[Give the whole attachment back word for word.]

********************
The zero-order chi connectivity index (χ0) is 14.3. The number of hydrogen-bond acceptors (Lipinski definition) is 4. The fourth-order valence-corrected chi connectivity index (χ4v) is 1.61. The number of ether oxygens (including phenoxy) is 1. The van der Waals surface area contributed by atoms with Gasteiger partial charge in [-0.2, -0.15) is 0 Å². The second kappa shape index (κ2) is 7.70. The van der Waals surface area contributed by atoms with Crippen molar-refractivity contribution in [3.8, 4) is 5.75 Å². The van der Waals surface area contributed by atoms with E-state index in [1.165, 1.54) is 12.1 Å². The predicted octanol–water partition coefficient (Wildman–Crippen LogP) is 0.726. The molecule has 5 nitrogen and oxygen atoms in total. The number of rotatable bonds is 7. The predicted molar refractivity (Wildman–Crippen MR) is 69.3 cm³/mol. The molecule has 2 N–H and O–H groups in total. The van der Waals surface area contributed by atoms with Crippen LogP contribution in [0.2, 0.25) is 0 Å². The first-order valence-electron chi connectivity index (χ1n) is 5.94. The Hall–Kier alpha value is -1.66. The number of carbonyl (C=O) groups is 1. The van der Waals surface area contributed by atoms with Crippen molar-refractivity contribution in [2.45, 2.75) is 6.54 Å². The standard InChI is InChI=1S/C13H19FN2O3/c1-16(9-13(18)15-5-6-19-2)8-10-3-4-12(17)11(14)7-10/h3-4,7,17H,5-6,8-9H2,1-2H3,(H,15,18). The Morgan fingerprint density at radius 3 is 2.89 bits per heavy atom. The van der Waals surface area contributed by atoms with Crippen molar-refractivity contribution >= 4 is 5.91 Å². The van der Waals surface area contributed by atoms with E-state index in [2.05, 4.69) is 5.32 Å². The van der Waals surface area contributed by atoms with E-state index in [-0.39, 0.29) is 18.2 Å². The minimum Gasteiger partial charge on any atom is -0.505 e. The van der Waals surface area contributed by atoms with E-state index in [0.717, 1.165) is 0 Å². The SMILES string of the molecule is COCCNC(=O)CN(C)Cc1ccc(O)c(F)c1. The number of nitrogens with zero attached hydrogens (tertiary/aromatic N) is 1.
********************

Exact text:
The zero-order chi connectivity index (χ0) is 14.3. The number of hydrogen-bond acceptors (Lipinski definition) is 4. The fourth-order valence-corrected chi connectivity index (χ4v) is 1.61. The number of ether oxygens (including phenoxy) is 1. The van der Waals surface area contributed by atoms with Gasteiger partial charge in [-0.2, -0.15) is 0 Å². The second kappa shape index (κ2) is 7.70. The van der Waals surface area contributed by atoms with Crippen molar-refractivity contribution in [3.8, 4) is 5.75 Å². The van der Waals surface area contributed by atoms with E-state index in [1.165, 1.54) is 12.1 Å². The predicted octanol–water partition coefficient (Wildman–Crippen LogP) is 0.726. The molecule has 5 nitrogen and oxygen atoms in total. The number of rotatable bonds is 7. The predicted molar refractivity (Wildman–Crippen MR) is 69.3 cm³/mol. The molecule has 2 N–H and O–H groups in total. The van der Waals surface area contributed by atoms with Crippen LogP contribution in [0.2, 0.25) is 0 Å². The first-order valence-electron chi connectivity index (χ1n) is 5.94. The Hall–Kier alpha value is -1.66. The number of carbonyl (C=O) groups is 1. The van der Waals surface area contributed by atoms with Crippen molar-refractivity contribution in [2.45, 2.75) is 6.54 Å². The standard InChI is InChI=1S/C13H19FN2O3/c1-16(9-13(18)15-5-6-19-2)8-10-3-4-12(17)11(14)7-10/h3-4,7,17H,5-6,8-9H2,1-2H3,(H,15,18). The Morgan fingerprint density at radius 3 is 2.89 bits per heavy atom. The van der Waals surface area contributed by atoms with Crippen molar-refractivity contribution >= 4 is 5.91 Å². The van der Waals surface area contributed by atoms with E-state index in [2.05, 4.69) is 5.32 Å². The van der Waals surface area contributed by atoms with E-state index in [-0.39, 0.29) is 18.2 Å². The minimum Gasteiger partial charge on any atom is -0.505 e. The van der Waals surface area contributed by atoms with E-state index in [0.717, 1.165) is 0 Å². The SMILES string of the molecule is COCCNC(=O)CN(C)Cc1ccc(O)c(F)c1. The number of nitrogens with zero attached hydrogens (tertiary/aromatic N) is 1.